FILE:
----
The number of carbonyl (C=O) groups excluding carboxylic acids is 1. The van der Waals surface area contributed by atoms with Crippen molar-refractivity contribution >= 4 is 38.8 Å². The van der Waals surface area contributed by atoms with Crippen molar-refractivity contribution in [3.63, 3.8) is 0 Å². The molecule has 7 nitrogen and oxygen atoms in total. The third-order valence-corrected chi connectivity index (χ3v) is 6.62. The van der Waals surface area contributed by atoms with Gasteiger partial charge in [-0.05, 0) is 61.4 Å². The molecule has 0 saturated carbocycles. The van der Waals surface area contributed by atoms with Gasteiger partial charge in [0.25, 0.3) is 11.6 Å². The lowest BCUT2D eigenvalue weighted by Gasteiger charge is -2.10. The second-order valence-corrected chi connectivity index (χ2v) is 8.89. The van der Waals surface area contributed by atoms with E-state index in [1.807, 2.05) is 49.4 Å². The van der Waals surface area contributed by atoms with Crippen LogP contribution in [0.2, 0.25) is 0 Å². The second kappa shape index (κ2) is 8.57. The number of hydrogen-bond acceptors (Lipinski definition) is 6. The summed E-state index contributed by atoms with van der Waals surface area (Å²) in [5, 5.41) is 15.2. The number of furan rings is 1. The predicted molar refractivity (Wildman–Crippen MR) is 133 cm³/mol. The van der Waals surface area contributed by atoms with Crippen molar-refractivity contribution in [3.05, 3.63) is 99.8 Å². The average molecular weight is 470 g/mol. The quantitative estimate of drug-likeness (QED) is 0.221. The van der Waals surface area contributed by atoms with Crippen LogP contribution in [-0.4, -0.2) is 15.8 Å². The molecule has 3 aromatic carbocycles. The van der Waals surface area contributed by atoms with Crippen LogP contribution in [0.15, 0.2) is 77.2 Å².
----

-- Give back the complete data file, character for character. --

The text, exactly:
The number of carbonyl (C=O) groups excluding carboxylic acids is 1. The van der Waals surface area contributed by atoms with Crippen molar-refractivity contribution >= 4 is 38.8 Å². The van der Waals surface area contributed by atoms with Crippen molar-refractivity contribution in [3.63, 3.8) is 0 Å². The molecule has 7 nitrogen and oxygen atoms in total. The third-order valence-corrected chi connectivity index (χ3v) is 6.62. The van der Waals surface area contributed by atoms with Gasteiger partial charge in [-0.05, 0) is 61.4 Å². The molecule has 0 saturated carbocycles. The van der Waals surface area contributed by atoms with Gasteiger partial charge in [0.25, 0.3) is 11.6 Å². The lowest BCUT2D eigenvalue weighted by Gasteiger charge is -2.10. The second-order valence-corrected chi connectivity index (χ2v) is 8.89. The van der Waals surface area contributed by atoms with E-state index in [1.807, 2.05) is 49.4 Å². The van der Waals surface area contributed by atoms with Crippen LogP contribution in [0.2, 0.25) is 0 Å². The second kappa shape index (κ2) is 8.57. The number of hydrogen-bond acceptors (Lipinski definition) is 6. The summed E-state index contributed by atoms with van der Waals surface area (Å²) in [5, 5.41) is 15.2. The number of furan rings is 1. The predicted molar refractivity (Wildman–Crippen MR) is 133 cm³/mol. The van der Waals surface area contributed by atoms with Crippen molar-refractivity contribution in [3.05, 3.63) is 99.8 Å². The average molecular weight is 470 g/mol. The quantitative estimate of drug-likeness (QED) is 0.221. The van der Waals surface area contributed by atoms with Crippen LogP contribution in [-0.4, -0.2) is 15.8 Å². The molecule has 3 aromatic carbocycles. The van der Waals surface area contributed by atoms with Crippen LogP contribution in [0.15, 0.2) is 77.2 Å².